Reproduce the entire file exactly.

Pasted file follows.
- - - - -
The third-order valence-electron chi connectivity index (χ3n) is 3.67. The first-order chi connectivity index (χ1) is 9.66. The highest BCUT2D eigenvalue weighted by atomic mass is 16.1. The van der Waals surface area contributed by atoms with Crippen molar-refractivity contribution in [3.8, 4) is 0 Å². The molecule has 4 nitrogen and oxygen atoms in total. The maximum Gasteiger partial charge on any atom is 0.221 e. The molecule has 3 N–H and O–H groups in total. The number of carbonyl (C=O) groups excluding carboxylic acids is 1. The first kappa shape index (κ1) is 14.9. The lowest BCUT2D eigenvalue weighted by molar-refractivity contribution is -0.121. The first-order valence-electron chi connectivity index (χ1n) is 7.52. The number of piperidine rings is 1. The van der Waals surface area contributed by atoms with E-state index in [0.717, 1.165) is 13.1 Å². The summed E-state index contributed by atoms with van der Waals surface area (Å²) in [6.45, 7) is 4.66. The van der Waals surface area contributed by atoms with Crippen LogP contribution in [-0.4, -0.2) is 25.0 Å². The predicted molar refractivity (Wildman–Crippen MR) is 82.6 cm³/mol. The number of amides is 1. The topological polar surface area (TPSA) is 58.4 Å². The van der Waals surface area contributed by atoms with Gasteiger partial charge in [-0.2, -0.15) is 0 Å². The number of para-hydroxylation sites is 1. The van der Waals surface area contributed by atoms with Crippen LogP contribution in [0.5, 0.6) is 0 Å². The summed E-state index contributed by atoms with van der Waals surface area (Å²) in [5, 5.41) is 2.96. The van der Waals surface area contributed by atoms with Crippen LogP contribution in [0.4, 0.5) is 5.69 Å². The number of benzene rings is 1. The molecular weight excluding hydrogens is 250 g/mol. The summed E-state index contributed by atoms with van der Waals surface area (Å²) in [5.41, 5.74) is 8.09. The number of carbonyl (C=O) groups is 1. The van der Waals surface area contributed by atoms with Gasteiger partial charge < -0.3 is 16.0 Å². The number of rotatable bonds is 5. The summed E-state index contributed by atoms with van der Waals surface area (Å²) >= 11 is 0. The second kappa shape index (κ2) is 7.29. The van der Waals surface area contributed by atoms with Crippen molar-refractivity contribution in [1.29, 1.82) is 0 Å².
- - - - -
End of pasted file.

The third-order valence-electron chi connectivity index (χ3n) is 3.67. The first-order chi connectivity index (χ1) is 9.66. The highest BCUT2D eigenvalue weighted by atomic mass is 16.1. The van der Waals surface area contributed by atoms with Crippen molar-refractivity contribution in [3.8, 4) is 0 Å². The molecule has 4 nitrogen and oxygen atoms in total. The maximum Gasteiger partial charge on any atom is 0.221 e. The molecule has 3 N–H and O–H groups in total. The number of carbonyl (C=O) groups excluding carboxylic acids is 1. The first kappa shape index (κ1) is 14.9. The lowest BCUT2D eigenvalue weighted by molar-refractivity contribution is -0.121. The first-order valence-electron chi connectivity index (χ1n) is 7.52. The number of piperidine rings is 1. The van der Waals surface area contributed by atoms with E-state index in [0.717, 1.165) is 13.1 Å². The summed E-state index contributed by atoms with van der Waals surface area (Å²) in [6.45, 7) is 4.66. The van der Waals surface area contributed by atoms with Crippen LogP contribution in [-0.4, -0.2) is 25.0 Å². The predicted molar refractivity (Wildman–Crippen MR) is 82.6 cm³/mol. The number of amides is 1. The topological polar surface area (TPSA) is 58.4 Å². The van der Waals surface area contributed by atoms with Gasteiger partial charge in [-0.2, -0.15) is 0 Å². The number of para-hydroxylation sites is 1. The van der Waals surface area contributed by atoms with Crippen LogP contribution in [0.5, 0.6) is 0 Å². The summed E-state index contributed by atoms with van der Waals surface area (Å²) in [5, 5.41) is 2.96. The van der Waals surface area contributed by atoms with Crippen LogP contribution in [0.4, 0.5) is 5.69 Å². The number of benzene rings is 1. The molecular weight excluding hydrogens is 250 g/mol. The summed E-state index contributed by atoms with van der Waals surface area (Å²) in [5.41, 5.74) is 8.09. The number of carbonyl (C=O) groups is 1. The van der Waals surface area contributed by atoms with Gasteiger partial charge < -0.3 is 16.0 Å². The number of rotatable bonds is 5. The summed E-state index contributed by atoms with van der Waals surface area (Å²) >= 11 is 0. The second kappa shape index (κ2) is 7.29. The van der Waals surface area contributed by atoms with Crippen molar-refractivity contribution in [1.29, 1.82) is 0 Å².